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• Shadow Puppets are flat and transparent leather or paper cut-outs, fastened to one supporting stick, and manipulated by at least two other thin sticks or rods. Shadow puppets are popular in South India, Indonesia, Thailand, Malaysia, and China. Perhaps one of the oldest forms of puppetry, shadow puppets are found in the states of Andhra Pradesh, Karnataka, Kerala, Maharashtra, Orissa and Tamil Nadu. Ravan Chhaya from Orissa and Tholpavai Koothu from Kerala are the two prominent shadow puppet theatre traditions of India.
• String Puppets or marionettes have spread throughout Asia (as also into Europe), presumably with nomadic gypsies whose ancestral home was i n Northwest and North Central India.This puppet tradition is prevalent in Orissa, Tamil Nadu, Karnataka, Maharashtra and Rajasthan. Sakhi kundhei (companion doll) also known as sakhi nata, is Orissa's string puppet. The puppets are made of wood and the long flowing decorative skirts hide the legs. A puppet is manipulated by the strings (usually five to seven) attached to a triangular wooden control. In Orissa, the ends of the strings are tied to a triangular wooden frame or to a horizontal bar. In Rajasthan, they are simply looped around the puppeteer’s fingers. String puppets are assumed to predate the Indian classical theatre. Their first mention is in the Mahabharata of the fourth century B.C.
• Rod Puppets are supported and manipulated by sticks or thin metal rods. This technique, as mentioned above, is commonly employed for shadow puppets. But it is also used for the round or doll-type puppet. The most primitive rod puppet is the puppet whose trunk is formed by a stick, the lower extension of which is the handle for its manipulation. In its primitive form, the stick puppet goes back to prehistoric times and is indigenous to all Asian peoples. The puppets are about 60 centimeters in height; their heads are carved out of wood and are painted. Bengal's tradition of rod puppet performance is known as Daanger Putul Nach. The themes of this performance are derived from the Ramayana, the Mahabharata, the Puranas and jatras.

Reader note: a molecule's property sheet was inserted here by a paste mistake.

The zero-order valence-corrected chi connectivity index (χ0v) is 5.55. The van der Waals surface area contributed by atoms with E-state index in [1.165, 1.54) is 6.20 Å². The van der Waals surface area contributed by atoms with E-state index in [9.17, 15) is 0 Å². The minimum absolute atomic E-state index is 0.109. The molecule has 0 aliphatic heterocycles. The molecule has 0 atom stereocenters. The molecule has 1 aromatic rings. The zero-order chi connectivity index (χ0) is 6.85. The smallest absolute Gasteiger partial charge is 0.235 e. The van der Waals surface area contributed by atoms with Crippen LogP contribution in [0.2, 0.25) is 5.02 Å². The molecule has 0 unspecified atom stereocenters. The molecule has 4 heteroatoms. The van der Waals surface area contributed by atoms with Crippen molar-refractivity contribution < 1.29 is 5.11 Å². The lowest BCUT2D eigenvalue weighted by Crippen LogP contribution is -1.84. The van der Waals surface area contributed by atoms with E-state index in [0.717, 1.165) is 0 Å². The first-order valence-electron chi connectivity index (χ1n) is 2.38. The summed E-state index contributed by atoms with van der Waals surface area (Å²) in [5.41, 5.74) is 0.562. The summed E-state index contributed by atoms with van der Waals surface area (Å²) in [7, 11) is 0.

• Hand or Glove Puppets are also considered to be among the earliest puppets. Because of their simplicity in form and manipulation, they are known all over Asia. This is a type of puppetry where the puppeteer's hand is slipped inside the puppet and its movements are acted out by his fingers. Usually, the forefinger becomes the head of the puppet, and the thumb and the third finger act as its two hands. Hand/glove puppetry is quite prevalent in Orissa, Kerala, Uttar Pradesh, and West Bengal. A popular glove puppet plays in Kerala known as Pava Kathakali uses puppets that are carved delicately in wood, painted, gilded, and decorated by transparent coral and peacock feathers. The puppets are carved in the manner of Kathakali actors with their headdresses and costumes.